Malaysian minister traveling with Singapore, reopening to tourists

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Malaysia aims to reopen to international tourists in November, and travelers from neighboring Singapore could be among the first to be allowed into the country, Malaysia’s tourism minister told CNBC.

Minister Nancy Shukri said she was meeting with Singapore officials next week to discuss resuming cross-border travel between the two countries. She added that Malaysia would open up to Singapore “very soon”.

“We’re open (to) Singapore as long as Singapore is open to us as well,” Nancy told CNBC’s “Street Signs Asia” Thursday.

We are open (to) Singapore as long as Singapore is open to us as well.

Nancy shukri

Malaysian Minister of Tourism, Arts and Culture

When asked when an arrangement with Singapore would be made, the minister said she was “very optimistic that it should be by November”.

CNBC has contacted the Singapore government for comment, but has not received a response.

Before the Covid-19 pandemic, more than 300,000 people crossed the land border between Malaysia and Singapore every day, while the air route between Singapore and Malaysia’s capital, Kuala Lumpur, was one of the busiest in the world. world.

Currently, Malaysian citizens working in Singapore and Singaporean citizens working in Malaysia can cross the land border under a bilateral agreement – called periodic commuting arrangement – if they meet certain requirements.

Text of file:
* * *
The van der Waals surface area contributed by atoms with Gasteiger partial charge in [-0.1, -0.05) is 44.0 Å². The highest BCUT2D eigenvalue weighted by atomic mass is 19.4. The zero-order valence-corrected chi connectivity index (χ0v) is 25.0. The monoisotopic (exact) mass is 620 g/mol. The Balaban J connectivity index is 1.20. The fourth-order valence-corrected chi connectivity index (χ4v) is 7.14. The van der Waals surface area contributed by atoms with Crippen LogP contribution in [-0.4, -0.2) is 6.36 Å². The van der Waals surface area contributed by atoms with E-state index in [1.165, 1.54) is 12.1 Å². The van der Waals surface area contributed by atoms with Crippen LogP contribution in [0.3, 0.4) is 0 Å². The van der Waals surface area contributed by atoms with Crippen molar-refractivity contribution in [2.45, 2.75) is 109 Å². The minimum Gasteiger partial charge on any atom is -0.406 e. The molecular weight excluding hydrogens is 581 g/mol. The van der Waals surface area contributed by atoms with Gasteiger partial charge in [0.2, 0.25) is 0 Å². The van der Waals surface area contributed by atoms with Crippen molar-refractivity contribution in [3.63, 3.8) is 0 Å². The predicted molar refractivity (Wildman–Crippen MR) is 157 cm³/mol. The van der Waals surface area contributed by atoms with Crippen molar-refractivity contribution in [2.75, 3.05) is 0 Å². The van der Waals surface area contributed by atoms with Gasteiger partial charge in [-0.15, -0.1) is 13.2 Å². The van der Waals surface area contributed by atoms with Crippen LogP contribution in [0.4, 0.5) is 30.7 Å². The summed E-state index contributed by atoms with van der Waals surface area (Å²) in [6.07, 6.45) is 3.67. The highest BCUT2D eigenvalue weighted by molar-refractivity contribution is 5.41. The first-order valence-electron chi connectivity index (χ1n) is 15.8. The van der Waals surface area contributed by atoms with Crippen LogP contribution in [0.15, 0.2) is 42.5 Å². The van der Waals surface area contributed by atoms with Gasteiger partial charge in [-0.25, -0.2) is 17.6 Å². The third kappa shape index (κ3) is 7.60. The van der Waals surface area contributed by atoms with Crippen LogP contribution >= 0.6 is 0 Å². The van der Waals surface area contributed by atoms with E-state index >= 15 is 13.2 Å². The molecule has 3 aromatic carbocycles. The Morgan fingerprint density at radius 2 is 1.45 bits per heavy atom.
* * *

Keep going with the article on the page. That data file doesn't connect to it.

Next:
Apart from this program, those allowed to enter Malaysia include its citizens, those who have diplomatic passports and those who have approval from immigration authorities. All arrivals must undergo a quarantine of seven days if they are fully vaccinated and 10 days if they are partially or not vaccinated.

Meanwhile, Singapore has opened non-quarantine travel – with conditions – to vaccinated travelers from some countries like the US and UK – but not to those from Malaysia.

Singapore groups countries and regions into four categories based on the risk of Covid transmission, and defines its border measures accordingly. Malaysia is classified in Category IV, which includes places considered to be of the highest risk.

Ensure Malaysia is not ‘left behind’

The Malaysian tourism ministry has proposed to the government to allow fully vaccinated international visitors to enter the Langkawi resort from next month, said Nancy, the minister.

“This is what we have proposed, we will have to wait for the government announcement,” Nancy told CNBC. “We hope they pick it up from there… we’re very optimistic that they’ll be okay with this.”

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Neighboring countries including Singapore, Thailand and Indonesia has relaxed some border restrictions for international visitors. And Malaysia doesn’t want to lose, said Nancy.

“We watch what other countries are doing and see where we can fit in, try to make sure that we are not left behind,” she said.

But the minister said people should remain cautious when moving around the country as Covid is still spreading. She added that Malaysian authorities were working on a package of measures, including quarantine rules for the reopening of borders.

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